Excuses, Excuses

So, I’ve been particularly busy of late and have needed to prioritise a load of things. I’ve missed an entire month of blogging and my feed reader just hasn’t had a look-in recently.

I guess it doesn’t help that I’ve been trying to juggle several projects, many of which are just for fun and aren’t going to help me retire early:

  • General work projects (including various improvements to the business site).
  • A resource for website owners about what makes a good website. A long-term “educate the masses” project I’ve had in mind to start, but just not found the time to do much towards.
  • Developing a Web application that archives Google News Alerts (primarily for archiving “Web accessibility” items at the moment).
  • Redesigning this place. It’s coming along nicely actually (some of you may have noticed a few minor additions and changes), but not enough to warrant another blog post about it yet. I’ve been toying with the idea of putting up a temporarily redesign before the Autumn Reboot, but I really can’t be bothered.

Web

Things seem to have been brewing while I’ve been procrastinating busy. I see Oxton is back blogging several times a day (how do you do it, John?) and it’s good to have him back again. Meanwhile, Tommy has retired from blogging. I for one will miss his posts, but I understand his reasoning for closing the blog. I hope that one day he’ll come back in one form or another. At long last, Vigo has started a blog, which I’m sure will be a source of much entertainment. Over at Accessify Forum, I have been recruited to help out with moderating duties.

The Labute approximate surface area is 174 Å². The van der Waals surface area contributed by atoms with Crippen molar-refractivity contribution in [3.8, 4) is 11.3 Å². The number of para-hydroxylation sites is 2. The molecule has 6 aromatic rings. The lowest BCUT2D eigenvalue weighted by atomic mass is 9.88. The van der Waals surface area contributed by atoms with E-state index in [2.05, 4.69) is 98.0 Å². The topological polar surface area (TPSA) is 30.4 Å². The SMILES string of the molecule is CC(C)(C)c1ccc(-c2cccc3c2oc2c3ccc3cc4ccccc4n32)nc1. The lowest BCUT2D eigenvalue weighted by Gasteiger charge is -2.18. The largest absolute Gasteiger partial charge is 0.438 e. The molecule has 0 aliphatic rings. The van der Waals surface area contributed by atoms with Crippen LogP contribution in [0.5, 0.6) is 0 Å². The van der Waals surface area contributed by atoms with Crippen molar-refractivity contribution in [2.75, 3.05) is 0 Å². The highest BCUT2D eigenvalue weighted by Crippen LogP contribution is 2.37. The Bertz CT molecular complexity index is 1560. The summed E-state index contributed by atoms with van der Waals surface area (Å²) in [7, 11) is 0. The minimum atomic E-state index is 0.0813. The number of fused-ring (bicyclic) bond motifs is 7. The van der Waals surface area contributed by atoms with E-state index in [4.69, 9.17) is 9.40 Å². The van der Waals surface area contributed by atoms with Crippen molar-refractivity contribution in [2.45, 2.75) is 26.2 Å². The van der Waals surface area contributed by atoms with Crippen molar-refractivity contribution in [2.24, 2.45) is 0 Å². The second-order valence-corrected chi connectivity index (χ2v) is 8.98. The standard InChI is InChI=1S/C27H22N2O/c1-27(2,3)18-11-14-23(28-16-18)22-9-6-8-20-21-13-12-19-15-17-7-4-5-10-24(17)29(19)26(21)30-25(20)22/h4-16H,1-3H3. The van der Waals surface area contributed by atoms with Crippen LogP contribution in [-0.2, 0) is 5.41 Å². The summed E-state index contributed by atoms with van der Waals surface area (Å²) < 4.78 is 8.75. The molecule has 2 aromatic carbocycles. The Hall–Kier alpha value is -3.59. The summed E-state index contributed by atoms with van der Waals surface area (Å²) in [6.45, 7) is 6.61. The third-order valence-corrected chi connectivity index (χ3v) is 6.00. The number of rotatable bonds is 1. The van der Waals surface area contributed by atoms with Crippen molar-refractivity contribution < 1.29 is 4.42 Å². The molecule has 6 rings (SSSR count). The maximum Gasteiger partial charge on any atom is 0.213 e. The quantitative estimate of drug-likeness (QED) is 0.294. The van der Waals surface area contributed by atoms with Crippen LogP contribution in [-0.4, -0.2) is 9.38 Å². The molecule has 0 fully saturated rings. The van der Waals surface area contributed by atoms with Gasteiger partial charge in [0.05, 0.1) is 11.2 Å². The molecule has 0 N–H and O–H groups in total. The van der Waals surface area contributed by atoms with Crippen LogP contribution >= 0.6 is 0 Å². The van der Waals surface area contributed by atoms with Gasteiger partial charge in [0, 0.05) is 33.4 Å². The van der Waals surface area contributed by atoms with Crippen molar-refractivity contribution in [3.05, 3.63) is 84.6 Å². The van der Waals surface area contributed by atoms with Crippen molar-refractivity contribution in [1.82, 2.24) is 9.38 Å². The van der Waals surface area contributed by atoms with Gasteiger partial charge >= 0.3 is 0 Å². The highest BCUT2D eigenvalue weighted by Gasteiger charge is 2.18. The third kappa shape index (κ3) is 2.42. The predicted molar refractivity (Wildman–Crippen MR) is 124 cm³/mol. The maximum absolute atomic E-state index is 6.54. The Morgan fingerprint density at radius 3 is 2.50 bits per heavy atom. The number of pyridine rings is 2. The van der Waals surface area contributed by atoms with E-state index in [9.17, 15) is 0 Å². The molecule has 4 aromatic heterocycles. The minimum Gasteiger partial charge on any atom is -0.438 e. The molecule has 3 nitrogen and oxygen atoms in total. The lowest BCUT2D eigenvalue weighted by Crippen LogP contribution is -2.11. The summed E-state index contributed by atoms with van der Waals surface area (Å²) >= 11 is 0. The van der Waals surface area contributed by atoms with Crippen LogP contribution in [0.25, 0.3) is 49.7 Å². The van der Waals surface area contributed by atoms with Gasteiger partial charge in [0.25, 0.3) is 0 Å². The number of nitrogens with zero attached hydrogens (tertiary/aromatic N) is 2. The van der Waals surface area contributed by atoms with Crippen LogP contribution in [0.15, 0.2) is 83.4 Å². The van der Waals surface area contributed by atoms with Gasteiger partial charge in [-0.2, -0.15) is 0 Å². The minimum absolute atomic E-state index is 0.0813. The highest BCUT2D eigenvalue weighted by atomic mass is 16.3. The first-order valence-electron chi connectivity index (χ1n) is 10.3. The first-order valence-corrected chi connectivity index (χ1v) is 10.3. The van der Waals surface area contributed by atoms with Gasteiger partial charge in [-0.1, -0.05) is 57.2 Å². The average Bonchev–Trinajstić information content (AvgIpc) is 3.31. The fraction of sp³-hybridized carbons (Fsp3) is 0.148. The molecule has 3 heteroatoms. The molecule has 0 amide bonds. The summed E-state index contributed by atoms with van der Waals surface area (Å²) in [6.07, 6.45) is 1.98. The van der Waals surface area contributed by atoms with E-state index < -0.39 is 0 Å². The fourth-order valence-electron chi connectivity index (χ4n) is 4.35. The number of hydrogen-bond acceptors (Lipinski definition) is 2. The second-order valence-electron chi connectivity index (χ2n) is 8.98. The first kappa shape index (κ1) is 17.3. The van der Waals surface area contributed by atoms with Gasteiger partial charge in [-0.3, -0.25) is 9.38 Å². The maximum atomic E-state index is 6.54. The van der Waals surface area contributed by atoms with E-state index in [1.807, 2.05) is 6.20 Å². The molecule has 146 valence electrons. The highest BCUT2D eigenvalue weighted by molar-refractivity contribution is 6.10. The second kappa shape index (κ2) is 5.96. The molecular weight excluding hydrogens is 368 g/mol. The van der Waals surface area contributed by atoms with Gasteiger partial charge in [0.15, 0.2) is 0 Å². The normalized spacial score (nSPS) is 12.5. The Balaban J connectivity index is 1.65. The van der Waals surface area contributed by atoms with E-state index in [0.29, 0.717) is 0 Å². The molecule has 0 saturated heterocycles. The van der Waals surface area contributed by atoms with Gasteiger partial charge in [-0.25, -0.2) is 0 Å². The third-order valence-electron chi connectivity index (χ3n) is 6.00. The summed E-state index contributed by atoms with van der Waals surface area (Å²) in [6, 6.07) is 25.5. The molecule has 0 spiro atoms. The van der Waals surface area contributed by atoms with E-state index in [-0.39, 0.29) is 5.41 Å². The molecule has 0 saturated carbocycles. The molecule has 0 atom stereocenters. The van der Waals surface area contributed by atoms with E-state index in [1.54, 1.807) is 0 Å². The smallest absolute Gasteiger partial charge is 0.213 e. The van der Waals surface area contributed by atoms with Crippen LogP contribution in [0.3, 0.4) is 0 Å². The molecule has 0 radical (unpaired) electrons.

Work

Business is busy but has seemed quite unfruitful of late. I’ve had one client being messed about by Demon Internet (no surprises there) causing delays. Grrr. Another couple of projects have just been slow-going.

I’ve also been brainstorming and looking at how to develop the business and bring in a little more bread and butter. It’s seemed that no matter how much I do, money is tight and I feel unproductive. I have been considering making the jump and getting office space. I love working from home, but I think that an office would be a far more productive environment for me. Except, finding an office wouldn’t be so hard if it wasn’t for…

Going home

Some of you will already know that we’re now planning our move down to sunny ol’ Devon, where I was “drug up”. There are a couple of personal reasons for the move, which I won’t go into now, but it’s probably for the best. I’m just a little concerned about the impact it’s going to have on the business.

We’ve driven down to Devon twice in the last two weeks to visit family and make plans. Jo’s been trying to find jobs. It’s quite a long way to go (over five hours by car each way) so it’s been quite a stressful time. Hopefully things will be easier once things have been planned out.

Health

I’m not exactly the healthiest of beasts, but I’ve been feeling even less healthy lately. I’ve also found it difficult to concentrate on things. I really need to exercise more, but also need to tie myself to the desk to get on top of work. It’s a vicious circle really.

I remember a few months back several people around the blogosphere began a routine of blogging their activities in work/play/exercise. I promised myself I’d try harder to be more active and I began monitoring my exercise. I did quite well for a while, but other things have taken over lately and I’ve let it slip. Of course, it hasn’t helped that the local council have closed the nearest swimming pool and my bike is absolutely knackered.